Gusta S. Holocaust testimony (HVT-1762) interviewed by Devorah Mann
- New York, N.Y. : A Living Memorial to the Holocaust-Museum of Jewish Heritage, 1991
- Interview Date
- January 16, 1991.
- 2 copies: 3/4 in. dub; and 1/2 in. VHS with time coding.
- Cite As
- Gusta S. Holocaust Testimony (HVT-1762). Fortunoff Video Archive for Holocaust Testimonies, Yale University Library.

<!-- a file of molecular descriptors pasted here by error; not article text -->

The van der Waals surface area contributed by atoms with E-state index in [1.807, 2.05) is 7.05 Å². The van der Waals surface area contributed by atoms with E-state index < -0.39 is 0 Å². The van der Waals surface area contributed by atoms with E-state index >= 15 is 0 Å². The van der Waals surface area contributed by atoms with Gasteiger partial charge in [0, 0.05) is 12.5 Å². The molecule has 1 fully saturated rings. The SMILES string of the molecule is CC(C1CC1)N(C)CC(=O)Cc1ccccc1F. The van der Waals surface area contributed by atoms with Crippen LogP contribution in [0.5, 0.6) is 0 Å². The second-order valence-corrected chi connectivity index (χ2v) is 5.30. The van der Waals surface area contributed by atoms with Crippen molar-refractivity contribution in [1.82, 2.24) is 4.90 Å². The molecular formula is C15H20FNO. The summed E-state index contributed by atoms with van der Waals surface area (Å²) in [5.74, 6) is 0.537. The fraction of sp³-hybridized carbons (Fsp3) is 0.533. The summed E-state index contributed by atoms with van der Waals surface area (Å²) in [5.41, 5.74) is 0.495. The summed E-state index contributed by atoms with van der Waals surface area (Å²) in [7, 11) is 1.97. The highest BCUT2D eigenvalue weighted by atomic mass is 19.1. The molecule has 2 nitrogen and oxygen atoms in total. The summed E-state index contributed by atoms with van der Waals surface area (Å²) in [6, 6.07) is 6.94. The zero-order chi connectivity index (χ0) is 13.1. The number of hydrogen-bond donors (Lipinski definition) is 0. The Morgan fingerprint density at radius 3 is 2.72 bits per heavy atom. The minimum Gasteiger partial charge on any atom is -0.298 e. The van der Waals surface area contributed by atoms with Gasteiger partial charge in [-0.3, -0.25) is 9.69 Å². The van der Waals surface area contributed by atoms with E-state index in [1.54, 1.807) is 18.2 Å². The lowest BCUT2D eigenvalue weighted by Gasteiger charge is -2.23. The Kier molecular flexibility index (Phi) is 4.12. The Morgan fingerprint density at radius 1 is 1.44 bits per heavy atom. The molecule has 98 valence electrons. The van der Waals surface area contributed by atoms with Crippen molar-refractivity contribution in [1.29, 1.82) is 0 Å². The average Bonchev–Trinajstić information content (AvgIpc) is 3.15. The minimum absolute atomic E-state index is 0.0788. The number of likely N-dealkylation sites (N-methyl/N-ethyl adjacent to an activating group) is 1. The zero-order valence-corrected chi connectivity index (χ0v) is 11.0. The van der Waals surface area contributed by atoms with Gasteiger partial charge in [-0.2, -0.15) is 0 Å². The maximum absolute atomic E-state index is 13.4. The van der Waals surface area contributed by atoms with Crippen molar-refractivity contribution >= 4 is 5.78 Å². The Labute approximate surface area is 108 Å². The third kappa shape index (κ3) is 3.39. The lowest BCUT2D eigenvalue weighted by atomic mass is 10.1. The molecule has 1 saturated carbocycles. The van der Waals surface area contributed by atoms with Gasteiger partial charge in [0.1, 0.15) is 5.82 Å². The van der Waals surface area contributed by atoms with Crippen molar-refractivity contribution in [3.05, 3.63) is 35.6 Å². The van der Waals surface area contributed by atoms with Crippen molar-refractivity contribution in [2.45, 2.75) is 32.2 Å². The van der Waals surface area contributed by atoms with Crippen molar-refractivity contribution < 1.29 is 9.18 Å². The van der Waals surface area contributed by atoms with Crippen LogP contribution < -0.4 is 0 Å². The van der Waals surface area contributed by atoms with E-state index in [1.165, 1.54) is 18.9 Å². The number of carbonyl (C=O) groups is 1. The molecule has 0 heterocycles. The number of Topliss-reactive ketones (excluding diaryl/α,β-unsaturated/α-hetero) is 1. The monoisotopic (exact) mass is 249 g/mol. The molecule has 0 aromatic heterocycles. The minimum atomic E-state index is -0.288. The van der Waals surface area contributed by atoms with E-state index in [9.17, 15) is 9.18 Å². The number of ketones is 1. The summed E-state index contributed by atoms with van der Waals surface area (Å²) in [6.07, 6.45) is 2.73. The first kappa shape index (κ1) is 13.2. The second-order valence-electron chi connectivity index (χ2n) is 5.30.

Videotape testimony of Gusta S., who was born in Kamʹi︡︠anka Buzʹka, Poland (presently Ukraine) in 1926. She recalls her affluent, Orthodox family; antisemitic posters; eight-day German occupation in September 1939; Soviet occupation; confiscation of her father's business; attending Russian school; German invasion in June 1941; forced labor; her father bribing Germans; his arrest; learning he was killed; deportations; relatives disappearing; ghettoization; hiding during round-ups; their denouncement and deportation on October 28, 1942; jumping from the train; walking to a cousin's house in Rava-Russkai︡︠a; reunion with her sister and brother-in-law who had also escaped; traveling to ZH︡︠ovkva, then the Busʹk ghetto; hiding during round-ups; escaping with her sister and brother-in-law; assistance from a German civilian; being hidden by a non-Jew; hiding in a forest after the town was burned; liberation by Soviet troops in July 1944; returning home; living in Rome and Bologna; and emigration to the United States in 1947. She discusses sharing her experiences with her children; continuing to assist her rescuers; and her inability to truly describe her experiences. She shows photographs and memorabilia.